Glen Turner reviews.
I was delighted when I heard the Postal Museum in London were starting audio-described tours. As a visually impaired person I love audio-described events, because they really help me to understand and appreciate what I’m looking at, and they’re a very easy and engaging way of learning about exhibits and their history.
The Postal Museum is a little bit hidden away, but there are directions on the website. It’s a short walk from a number of stations including Farringdon, Russell Square, Chancery Lane and King’s Cross St Pancras, as well as being served by a number of buses, and there’s a zebra crossing on its quiet road. There isn’t a big sign outside the entrance, but the large window display is easy to spot if you have some vision. Inside, I really liked their large high contrast wall signs for the stairs, lifts, toilets, etc.
The tour was led by VocalEyes audio describer Di Langford and Chris Taft, Head of Collections at the Museum. They made a great team, with Di describing the exhibits very clearly, while Chris gave us their historical context. Other staff members were also present to offer assistance, which made it feel really well supported.
The postal system is something we very much take for granted, especially in this age of instant online communications. Yet the history of mail delivery is both interesting and important, because it’s had a vital role over the centuries.
Many of the key exhibits were described to us, including an old mail coach, Penny Black stamps and advertising posters. We were able to hold a replica Victoria Cross medal and a long post horn, amongst other objects, and we listened to some Morse code; so the tour was very interactive.
But for me the most exciting aspect was riding the Mail Rail. I assumed I might be too tall for it, but I actually got into the carriage comfortably. I just had to mind my head on the door frame as I boarded!
The ride lasts about 15 minutes, and had a very informative audio commentary playing throughout. It’s not audio-description, but is well worth listening to. The train ride is slow and steady, and stops a few times in brighter areas for you to look at your surroundings and the films projected on the walls.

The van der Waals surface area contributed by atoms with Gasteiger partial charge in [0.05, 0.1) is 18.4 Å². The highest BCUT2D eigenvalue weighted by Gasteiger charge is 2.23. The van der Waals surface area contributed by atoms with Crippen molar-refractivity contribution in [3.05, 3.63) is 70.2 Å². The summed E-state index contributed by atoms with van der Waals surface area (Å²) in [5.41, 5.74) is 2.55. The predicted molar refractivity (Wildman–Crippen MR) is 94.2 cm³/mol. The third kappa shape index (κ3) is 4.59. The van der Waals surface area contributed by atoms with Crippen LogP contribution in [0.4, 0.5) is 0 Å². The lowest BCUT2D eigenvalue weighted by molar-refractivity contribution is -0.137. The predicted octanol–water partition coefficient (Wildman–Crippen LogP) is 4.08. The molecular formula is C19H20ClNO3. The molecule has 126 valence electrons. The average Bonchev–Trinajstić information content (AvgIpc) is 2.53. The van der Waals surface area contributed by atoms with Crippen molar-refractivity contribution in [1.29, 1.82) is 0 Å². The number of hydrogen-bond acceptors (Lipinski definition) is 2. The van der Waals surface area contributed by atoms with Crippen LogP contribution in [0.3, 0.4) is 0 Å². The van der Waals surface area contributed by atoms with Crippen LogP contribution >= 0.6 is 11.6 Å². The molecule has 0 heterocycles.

I could see a few things here with the aid of my monocular, but fortunately Di was in my carriage describing things, which was very useful, while other people had their companions describing the sights. However, if you’re unable to have someone with you, or if you don’t want to go on the train, you can watch a separate audio-described film instead so you don’t miss out. It’s great that they provide that option.
We then finished by exploring the Mail Rail exhibition – again supported by audio-description – including a map of the railway, engines and cars from the original trains, sacks and containers in which mail and parcels were carried, a little electric model railway that you could play with, and an interactive signalling desk where we were shown how to direct trains around a map of the railway. We also tried sorting mail into boxes in a simulated moving train carriage, which was fun.
The tour was very enjoyable and enlightening. The staff were friendly and helpful, the audio-description was clear and detailed and there was ample opportunity for discussion and questions. It’s made me want to return to explore the exhibition in even more detail, now I feel familiar with it. So, it’s well worth a visit.
The next audio-described tour of the Postal Museum is on Sunday 26 May 2019. More details can be found here. Full details of upcoming audio-described museum, gallery and heritage tours can be found here.
Glen Turner is a visually impaired blogger and Youtuber based in London.
Read his blog here: welleyenever.com